There are vast differences in both the level of cardiac healthcare and heart disease preventative measures across the different countries within Europe. Instead of learning from each other, the level of cross-border cooperation is low and held back by bureaucrats desperate to keep control of health budgets.
The results recently published in this year’s Euro Consumer Heart Index are not in themselves wholly unexpected but there are a few surprises which will rock commonly held opinions. For example, Poland stands out like a beaming light among the otherwise poorly catered-for Eastern European countries.
The Heart Index has been published by the Health Consumer Powerhouse annually since 2005. Its aim is to measure the performance of countries on differing aspects in the delivery of cardiovascular care. The information is presented as a series of rankings designed to help consumers obtain the best outcomes from their cardiac treatment.
Changing the odds
One of the biggest changes in this year’s report has been in the number of patients receiving reperfusion treatment instead of having bypass surgery. This treatment, not widely available until recently, dissolves a blood clot by using a balloon to widen a blood vessel before using drugs to dissolve it.
“Some years ago, very few patients got this treatment,” says Arne Björnberg, one of the report’s authors. “Today, this is one of the hot things. Much bypass surgery can be substituted by inserting a balloon through a vein in the groin. This technique has evolved rapidly and is gradually taking over from open-heart surgery.”
The notable differences in healthcare across Europe are clearly linked to the wealth of those countries and the amount of money spent in this sector, although there were some exceptions.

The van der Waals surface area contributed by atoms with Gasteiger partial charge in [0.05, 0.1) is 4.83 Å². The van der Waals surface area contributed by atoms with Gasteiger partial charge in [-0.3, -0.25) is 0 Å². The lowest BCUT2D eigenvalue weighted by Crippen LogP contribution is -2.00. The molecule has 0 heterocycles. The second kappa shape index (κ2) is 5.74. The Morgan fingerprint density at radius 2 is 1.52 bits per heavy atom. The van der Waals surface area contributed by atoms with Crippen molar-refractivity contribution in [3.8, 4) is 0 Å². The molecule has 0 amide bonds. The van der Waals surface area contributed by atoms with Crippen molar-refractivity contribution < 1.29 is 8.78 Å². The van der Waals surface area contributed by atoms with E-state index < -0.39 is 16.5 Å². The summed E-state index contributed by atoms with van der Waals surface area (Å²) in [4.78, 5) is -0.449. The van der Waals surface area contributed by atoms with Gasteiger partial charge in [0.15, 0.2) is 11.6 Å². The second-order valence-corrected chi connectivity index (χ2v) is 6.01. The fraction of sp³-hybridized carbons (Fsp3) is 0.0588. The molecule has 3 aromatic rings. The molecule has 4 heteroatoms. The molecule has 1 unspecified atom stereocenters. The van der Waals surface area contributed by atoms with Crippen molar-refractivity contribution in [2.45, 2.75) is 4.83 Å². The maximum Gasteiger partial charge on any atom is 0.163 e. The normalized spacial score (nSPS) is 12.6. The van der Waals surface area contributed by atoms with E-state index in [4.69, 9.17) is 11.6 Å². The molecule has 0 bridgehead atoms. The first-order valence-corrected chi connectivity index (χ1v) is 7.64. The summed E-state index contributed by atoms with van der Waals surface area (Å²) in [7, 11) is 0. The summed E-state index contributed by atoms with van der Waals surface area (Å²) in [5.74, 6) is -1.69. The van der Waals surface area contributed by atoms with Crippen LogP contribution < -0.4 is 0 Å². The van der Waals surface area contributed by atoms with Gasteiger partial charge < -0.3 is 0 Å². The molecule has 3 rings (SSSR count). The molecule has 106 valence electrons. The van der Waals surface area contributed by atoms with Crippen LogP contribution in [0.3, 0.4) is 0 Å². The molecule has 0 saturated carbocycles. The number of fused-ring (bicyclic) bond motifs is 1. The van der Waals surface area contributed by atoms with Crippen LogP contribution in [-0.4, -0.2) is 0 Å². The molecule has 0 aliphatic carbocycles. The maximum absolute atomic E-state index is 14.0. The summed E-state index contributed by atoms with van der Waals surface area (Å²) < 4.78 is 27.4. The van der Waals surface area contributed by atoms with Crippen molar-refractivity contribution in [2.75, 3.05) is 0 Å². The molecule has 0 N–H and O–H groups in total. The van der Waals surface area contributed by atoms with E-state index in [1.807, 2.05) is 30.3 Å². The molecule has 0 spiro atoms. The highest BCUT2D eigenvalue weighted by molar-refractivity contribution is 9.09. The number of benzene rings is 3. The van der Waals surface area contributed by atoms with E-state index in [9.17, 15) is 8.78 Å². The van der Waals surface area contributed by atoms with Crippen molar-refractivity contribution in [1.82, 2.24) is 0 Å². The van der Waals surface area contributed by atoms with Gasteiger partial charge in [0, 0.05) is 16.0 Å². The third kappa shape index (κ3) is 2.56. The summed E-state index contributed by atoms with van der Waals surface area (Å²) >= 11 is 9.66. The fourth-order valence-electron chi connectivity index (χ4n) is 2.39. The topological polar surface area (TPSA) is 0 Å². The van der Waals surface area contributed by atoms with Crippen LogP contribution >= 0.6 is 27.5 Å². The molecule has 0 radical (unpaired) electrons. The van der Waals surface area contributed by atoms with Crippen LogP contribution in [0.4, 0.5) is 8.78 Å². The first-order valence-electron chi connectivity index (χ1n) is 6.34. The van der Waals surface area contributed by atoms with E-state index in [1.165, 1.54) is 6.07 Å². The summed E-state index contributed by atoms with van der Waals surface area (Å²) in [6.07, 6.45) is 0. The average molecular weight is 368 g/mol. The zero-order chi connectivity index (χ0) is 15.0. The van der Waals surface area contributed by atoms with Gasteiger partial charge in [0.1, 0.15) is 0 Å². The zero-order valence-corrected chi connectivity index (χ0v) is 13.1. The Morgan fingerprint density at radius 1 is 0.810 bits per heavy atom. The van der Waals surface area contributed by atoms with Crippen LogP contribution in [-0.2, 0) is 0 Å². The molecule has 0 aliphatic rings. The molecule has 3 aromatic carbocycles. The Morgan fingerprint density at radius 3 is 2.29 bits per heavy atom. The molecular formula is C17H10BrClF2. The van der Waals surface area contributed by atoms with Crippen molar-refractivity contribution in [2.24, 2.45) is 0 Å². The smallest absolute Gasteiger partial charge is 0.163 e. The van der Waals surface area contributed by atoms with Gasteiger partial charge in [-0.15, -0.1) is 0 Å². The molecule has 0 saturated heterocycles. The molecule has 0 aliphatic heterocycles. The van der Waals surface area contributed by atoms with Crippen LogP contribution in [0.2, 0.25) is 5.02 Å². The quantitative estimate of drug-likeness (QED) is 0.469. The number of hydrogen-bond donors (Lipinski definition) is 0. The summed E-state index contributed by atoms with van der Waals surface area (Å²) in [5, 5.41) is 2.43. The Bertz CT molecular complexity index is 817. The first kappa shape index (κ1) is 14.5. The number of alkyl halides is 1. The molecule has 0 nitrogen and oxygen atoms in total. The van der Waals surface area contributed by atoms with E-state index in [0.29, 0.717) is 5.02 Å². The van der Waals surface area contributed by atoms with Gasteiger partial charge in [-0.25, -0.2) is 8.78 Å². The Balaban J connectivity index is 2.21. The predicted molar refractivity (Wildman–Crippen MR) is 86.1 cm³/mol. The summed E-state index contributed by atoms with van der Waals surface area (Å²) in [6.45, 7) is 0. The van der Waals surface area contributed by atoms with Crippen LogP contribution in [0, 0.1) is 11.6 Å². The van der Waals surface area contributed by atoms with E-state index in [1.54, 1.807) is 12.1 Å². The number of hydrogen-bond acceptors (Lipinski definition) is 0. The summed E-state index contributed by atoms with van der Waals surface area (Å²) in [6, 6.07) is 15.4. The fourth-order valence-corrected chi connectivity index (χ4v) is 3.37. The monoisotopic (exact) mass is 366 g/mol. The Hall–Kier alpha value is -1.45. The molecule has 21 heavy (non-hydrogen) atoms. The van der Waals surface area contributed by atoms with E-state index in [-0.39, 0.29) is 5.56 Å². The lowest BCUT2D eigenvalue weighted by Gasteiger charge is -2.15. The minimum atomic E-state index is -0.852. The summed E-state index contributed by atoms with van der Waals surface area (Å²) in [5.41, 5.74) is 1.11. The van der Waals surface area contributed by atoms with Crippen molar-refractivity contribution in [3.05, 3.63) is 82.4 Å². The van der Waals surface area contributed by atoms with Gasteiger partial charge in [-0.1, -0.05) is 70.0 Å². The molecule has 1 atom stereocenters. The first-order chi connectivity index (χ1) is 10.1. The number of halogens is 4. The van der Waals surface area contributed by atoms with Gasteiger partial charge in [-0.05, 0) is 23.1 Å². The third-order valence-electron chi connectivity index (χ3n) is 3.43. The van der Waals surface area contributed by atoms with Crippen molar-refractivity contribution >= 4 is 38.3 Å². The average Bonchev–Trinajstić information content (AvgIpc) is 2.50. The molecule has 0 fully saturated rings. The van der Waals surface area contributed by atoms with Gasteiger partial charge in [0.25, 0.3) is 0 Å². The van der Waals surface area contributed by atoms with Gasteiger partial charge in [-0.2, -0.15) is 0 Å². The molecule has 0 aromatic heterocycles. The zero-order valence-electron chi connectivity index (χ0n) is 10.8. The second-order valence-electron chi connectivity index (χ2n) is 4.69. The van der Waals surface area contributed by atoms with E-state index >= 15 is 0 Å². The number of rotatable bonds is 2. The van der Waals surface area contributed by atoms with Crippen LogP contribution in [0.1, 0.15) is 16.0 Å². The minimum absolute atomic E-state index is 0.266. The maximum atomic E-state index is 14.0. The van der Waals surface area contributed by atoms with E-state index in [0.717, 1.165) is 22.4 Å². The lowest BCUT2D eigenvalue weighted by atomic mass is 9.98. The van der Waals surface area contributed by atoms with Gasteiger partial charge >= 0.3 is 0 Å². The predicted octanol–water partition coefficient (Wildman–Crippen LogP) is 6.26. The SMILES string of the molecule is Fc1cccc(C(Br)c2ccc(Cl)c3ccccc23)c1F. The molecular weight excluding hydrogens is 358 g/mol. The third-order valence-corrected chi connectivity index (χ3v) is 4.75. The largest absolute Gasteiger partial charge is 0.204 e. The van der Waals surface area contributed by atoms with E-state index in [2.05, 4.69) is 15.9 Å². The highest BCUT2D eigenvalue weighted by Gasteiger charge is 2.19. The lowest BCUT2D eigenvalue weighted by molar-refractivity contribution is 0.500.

“It is very obvious in cardiac care that it helps to be affluent,” says Björnberg. “The countries that stand out – Luxembourg, Norway and Switzerland – spend far more per capita than anyone else in Europe.”
Yet France, with a lower spend, hits the number two spot overall. This is mainly due to a high level of preventative care. In addition, Poland has a low death rate given the relatively small amount of money it spends on healthcare.
“Poland can’t afford to hospitalise people as much as other countries,” says Björnberg. “However, it does have a high level of hospitalisation for heart disease. It prioritises care resources to cardiac care. Its healthcare system isn’t very consumer friendly, but it does score well on outcome.
“Central and Eastern Europe have an appalling mortality rate but Poland is the exception. If you have encountered Polish food, you know it can’t be because of that.”
Poland is also taking a leading role in helping people to stop smoking, a major factor in heart disease, and it is doing this through the unlikely medium of a television soap opera. “They have got the actors to promote stopping smoking as part of the programme,” says John Martin, the European Society of Cardiology’s spokesperson for political and European affairs. “This is beginning to work and other member states are looking at adapting the programme.”
In Martin’s opinion the proof that reducing smoking could cut heart disease can be seen from Ireland and Scotland following the smoking ban in pubs and other public places. “The Scotland figures show a drop of 22% in heart attacks the year after the smoking ban,” he says. “The year after the smoking ban in Ireland, the figure was a 16% drop in heart attacks.”
However, for alcohol, Martin says that France outscoring everybody on prevention shows that drinking a small amount could help prevent heart disease.